A week before the first major elections of this parliament, Labour found itself conducting a debate normally confined to far-right internet forums: was Hitler a Zionist? For some MPs, the distress lay in how unsurprised they were by all this. Since Corbyn’s election last September, the party has become a mainstream venue for hitherto fringe discussions.

Many MPs believe that Labour will be incapable of rebuilding its standing among the Jewish community as long as Corbyn remains leader. In the 1930s, Jewish support for the party was as high as 80 per cent. “They handed you your . . . membership just after your circumcision,” quipped the father in the 1976 television play Bar Mitzvah Boy. By the time of the last general election, a poll found that support had fallen to a mere 22 per cent. It now stands at just 8.5 per cent.

Corbyn’s critics cite his typical rejection of anti-Semitism and "all forms of racism" (as if unable to condemn the former in isolation), his defence of a tweet sent by his brother, Piers (“Zionists can’t cope with anyone supporting rights for Palestine”), and his description of Hamas and Hezbollah as “friends”. The Lab­our leader dismissed the latter remark as a diplomatic nicety but such courtesy was not displayed when he addressed Labour Friends of Israel and failed to mention the country’s name. When challenged on his record of combating anti-Semitism, Corbyn frequently invokes his parents’ presence at the Battle of Cable Street, a reference that does not provide the reassurance intended. The Jewish community does not doubt that Labour has stood with it in the past. It questions whether it is prepared to stand with it in the present.

MPs say that Labour’s inept response to anti-Semitism has strengthened the moral case for challenging Corbyn. One shadow cabinet minister spoke of how the fear of “enormous reputational damage” had pushed him to the brink of resignation. As the New Statesman went to press, Corbyn’s first electoral test was looming. Every forecast showed the party on course to become the first opposition to lose council seats in a non-general-election year since 1985. Yet Corbyn appeared to insist on 3 May that this would not happen, gifting his opponents a benchmark by which to judge him.

Sadiq Khan was projected to become the party’s first successful London mayoral candidate since 2004. But having distanced himself from Corbyn throughout the race, he intends to deny him any credit if he wins. Regardless of the results on 5 May, there will be no challenge to the Labour leader before the EU referendum on 23 June. Many of the party’s most Corbyn-phobic MPs are also among its most Europhile. No cause, they stress, should distract from the defence of the UK’s 43-year EU membership.

Whether Corbyn should be challenged in the four weeks between the referendum and the summer recess is a matter of dispute among even his most committed opponents. Some contend that MPs have nothing to lose from trying and should be prepared to “grind him down” through multiple attempts, if necessary. Others fear that he would be empowered by winning a larger mandate than he did last September and argue that he must be given “longer to fail”. Still more hope that Corbyn will instigate a midterm handover to the shadow chancellor, John McDonnell, his closest ally, whom they regard as a beatable opponent.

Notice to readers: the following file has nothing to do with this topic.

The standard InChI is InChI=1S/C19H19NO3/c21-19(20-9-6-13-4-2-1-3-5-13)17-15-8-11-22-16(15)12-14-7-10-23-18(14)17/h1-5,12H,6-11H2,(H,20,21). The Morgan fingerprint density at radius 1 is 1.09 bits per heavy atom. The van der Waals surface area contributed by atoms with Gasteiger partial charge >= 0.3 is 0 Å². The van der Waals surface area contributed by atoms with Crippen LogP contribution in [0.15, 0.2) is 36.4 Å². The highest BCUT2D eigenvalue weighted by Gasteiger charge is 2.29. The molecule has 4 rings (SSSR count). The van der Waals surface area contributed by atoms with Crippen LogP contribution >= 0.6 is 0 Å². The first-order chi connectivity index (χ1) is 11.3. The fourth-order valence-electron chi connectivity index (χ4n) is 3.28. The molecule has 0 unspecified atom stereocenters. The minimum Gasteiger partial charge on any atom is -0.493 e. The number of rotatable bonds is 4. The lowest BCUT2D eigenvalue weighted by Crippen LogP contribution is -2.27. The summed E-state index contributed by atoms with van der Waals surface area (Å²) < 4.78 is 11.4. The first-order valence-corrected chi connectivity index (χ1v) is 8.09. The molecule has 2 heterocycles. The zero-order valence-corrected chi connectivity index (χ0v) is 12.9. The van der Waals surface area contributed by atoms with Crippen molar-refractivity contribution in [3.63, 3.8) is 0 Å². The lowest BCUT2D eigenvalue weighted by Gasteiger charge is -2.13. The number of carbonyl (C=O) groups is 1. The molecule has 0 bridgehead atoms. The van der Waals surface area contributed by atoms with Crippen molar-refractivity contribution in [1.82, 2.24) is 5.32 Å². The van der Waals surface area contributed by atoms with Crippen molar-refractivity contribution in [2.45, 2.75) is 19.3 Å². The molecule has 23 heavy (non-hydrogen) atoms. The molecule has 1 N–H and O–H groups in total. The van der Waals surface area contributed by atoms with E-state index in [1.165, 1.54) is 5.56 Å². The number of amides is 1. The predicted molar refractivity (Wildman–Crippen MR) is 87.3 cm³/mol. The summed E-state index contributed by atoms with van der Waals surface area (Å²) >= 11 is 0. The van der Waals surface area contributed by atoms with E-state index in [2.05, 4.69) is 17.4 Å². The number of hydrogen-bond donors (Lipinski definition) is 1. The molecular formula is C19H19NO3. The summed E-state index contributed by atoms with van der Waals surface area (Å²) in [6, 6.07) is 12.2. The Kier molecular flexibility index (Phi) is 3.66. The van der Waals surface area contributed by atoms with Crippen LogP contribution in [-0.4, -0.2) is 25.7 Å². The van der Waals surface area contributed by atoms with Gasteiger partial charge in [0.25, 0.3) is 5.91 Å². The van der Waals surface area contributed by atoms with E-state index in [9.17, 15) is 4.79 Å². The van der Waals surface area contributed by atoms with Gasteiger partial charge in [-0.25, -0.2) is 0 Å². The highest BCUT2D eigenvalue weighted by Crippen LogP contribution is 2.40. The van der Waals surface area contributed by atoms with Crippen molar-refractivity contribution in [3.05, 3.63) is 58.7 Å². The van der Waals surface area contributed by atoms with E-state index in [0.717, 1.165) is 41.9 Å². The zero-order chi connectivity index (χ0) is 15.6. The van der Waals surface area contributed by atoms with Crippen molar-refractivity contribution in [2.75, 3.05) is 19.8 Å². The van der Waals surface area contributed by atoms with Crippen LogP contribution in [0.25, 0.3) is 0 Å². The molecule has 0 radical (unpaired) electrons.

Those who are familiar with members’ thinking describe many as “anxious” and in need of “reassurance” but determined that Corbyn receives adequate time to “set out his stall”. One shadow cabinet minister spoke of being “caught between Scylla and Charybdis” – that is, “a Labour Party membership which is ardently Corbynista and a British electorate which is ardently anti-Corbynista”. In their most pessimistic moments, some MPs gloomily wonder which group will deselect them first. The possibility that a new Conservative leader could trigger an early general election is cited by some as cause for haste and by others as the only means by which Corbynism can be definitively discredited.

The enduring debate over whether the Labour leader would automatically make the ballot if challenged (the party’s rules are ambiguous) is dismissed by most as irrelevant. Shadow cabinet members believe that Corbyn would achieve the requisite nominations. Momentum, the Labour leader’s praetorian guard, has privately instructed its members to be prepared to lobby MPs for this purpose.

There is no agreement on who should face Corbyn if his removal is attempted. The veteran MP Margaret Hodge has been touted as a “stalking horse” to lead the charge before making way for a figure such as the former paratrooper Dan Jarvis or the shadow business secretary, Angela Eagle. But in the view of a large number of shadow cabinet members, no challenge will materialise. They cite the high bar for putative leaders – the endorsement of 20 per cent of Labour MPs and MEPs – and the likelihood of failure. Many have long regarded mass front-bench resignations and trade union support as ­essential preconditions for a successful challenge, conditions they believe will not be met less than a year after Corbyn’s victory.

When Tony Blair resigned as Labour leader in 2007, he had already agreed not to fight the next general election and faced a pre-eminent rival in Gordon Brown. Neither situation exists today. The last Labour leader to be constitutionally deposed was J R Clynes in 1922 – when MPs, not members, were sovereign. Politics past and present militate against Corbyn’s opponents. There is but one man who can remove the leader: himself.

George Eaton is political editor of the New Statesman.

This article first appeared in the 06 April 2016 issue of the New Statesman, The longest hatred